If males are present in the treatment setting, women may feel too triggered or just not safe enough to open up and be vulnerable in a way that would allow them to process the trauma and receive the support and guidance they need. In order to face their trauma and heal it, there needs to be a supportive community of other women that can create a safe container free of judgment or potential for re-traumatization. Women supporting each other through the journey of healing creates an opportunity to see that we are not alone and our situation is not unique.

Many of us have experienced the same kinds of suffering and together we can learn new coping skills and experience a transformation from being victims of trauma to becoming empowered survivors of trauma. Seeking treatment for substance abuse can be a daunting experience and women should focus on their specific needs and prioritize the importance of a “safe container” in a therapeutic environment in order to ensure progress toward the goal of recovery. Women only treatment centers recognize the unique challenges women face in our society when it comes to substance abuse and other co-occurring issues.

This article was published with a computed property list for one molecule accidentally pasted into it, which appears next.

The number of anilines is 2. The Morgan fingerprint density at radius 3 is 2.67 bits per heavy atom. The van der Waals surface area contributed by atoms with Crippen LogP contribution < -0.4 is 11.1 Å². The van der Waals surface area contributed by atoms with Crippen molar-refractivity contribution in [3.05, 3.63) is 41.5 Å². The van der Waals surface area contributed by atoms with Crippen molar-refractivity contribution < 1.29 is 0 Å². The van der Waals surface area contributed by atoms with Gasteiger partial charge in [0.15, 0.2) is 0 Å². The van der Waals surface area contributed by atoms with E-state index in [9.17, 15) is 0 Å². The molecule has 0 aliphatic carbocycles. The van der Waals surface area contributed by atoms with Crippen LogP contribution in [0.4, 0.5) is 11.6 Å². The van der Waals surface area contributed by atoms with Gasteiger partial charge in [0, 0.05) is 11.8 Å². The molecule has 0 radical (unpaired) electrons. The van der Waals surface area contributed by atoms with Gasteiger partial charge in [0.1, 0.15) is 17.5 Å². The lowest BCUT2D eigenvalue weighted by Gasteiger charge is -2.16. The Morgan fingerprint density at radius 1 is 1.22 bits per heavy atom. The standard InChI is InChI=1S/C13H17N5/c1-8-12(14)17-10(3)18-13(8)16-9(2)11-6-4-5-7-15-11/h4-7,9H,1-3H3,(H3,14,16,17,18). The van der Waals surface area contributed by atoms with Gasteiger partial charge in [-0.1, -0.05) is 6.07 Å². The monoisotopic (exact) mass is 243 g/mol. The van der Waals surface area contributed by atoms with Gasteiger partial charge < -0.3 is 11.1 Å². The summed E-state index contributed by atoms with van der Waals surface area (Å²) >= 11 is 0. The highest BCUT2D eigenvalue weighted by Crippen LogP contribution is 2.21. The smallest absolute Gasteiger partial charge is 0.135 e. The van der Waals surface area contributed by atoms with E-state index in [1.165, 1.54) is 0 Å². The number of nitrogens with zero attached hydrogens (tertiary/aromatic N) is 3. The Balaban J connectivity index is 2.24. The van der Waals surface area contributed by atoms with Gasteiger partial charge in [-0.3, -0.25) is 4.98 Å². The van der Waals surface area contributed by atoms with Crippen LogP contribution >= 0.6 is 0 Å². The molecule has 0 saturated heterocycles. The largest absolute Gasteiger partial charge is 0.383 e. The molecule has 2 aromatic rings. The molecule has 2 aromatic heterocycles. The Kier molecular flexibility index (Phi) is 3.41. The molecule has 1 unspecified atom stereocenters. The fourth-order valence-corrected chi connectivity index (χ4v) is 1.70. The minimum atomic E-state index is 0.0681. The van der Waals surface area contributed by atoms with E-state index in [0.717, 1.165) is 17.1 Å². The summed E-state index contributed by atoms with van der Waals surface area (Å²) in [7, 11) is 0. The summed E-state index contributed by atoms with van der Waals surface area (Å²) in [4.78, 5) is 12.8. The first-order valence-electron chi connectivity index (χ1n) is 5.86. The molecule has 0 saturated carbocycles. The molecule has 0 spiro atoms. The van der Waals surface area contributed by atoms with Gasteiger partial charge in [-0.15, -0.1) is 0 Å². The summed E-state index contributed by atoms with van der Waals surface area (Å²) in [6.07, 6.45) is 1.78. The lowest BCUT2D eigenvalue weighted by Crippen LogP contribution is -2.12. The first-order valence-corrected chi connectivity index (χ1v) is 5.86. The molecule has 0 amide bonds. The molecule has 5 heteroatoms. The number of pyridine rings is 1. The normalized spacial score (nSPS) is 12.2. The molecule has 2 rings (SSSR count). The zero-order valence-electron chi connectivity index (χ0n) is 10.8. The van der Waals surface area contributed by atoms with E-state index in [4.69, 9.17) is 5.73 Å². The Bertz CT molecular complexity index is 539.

Women-specific programming is essential in creating a therapeutic treatment approach that is tailored to address the unique needs of women and will provide them with the best care possible. In order to succeed, women need to connect back to their true authentic selves and be seen and validated in an environment that is empathetic to the specific challenges that women alone face.  This breaks down to one essential truth; women do have specific needs in substance abuse treatment and these needs are better met in a gender-specific environment.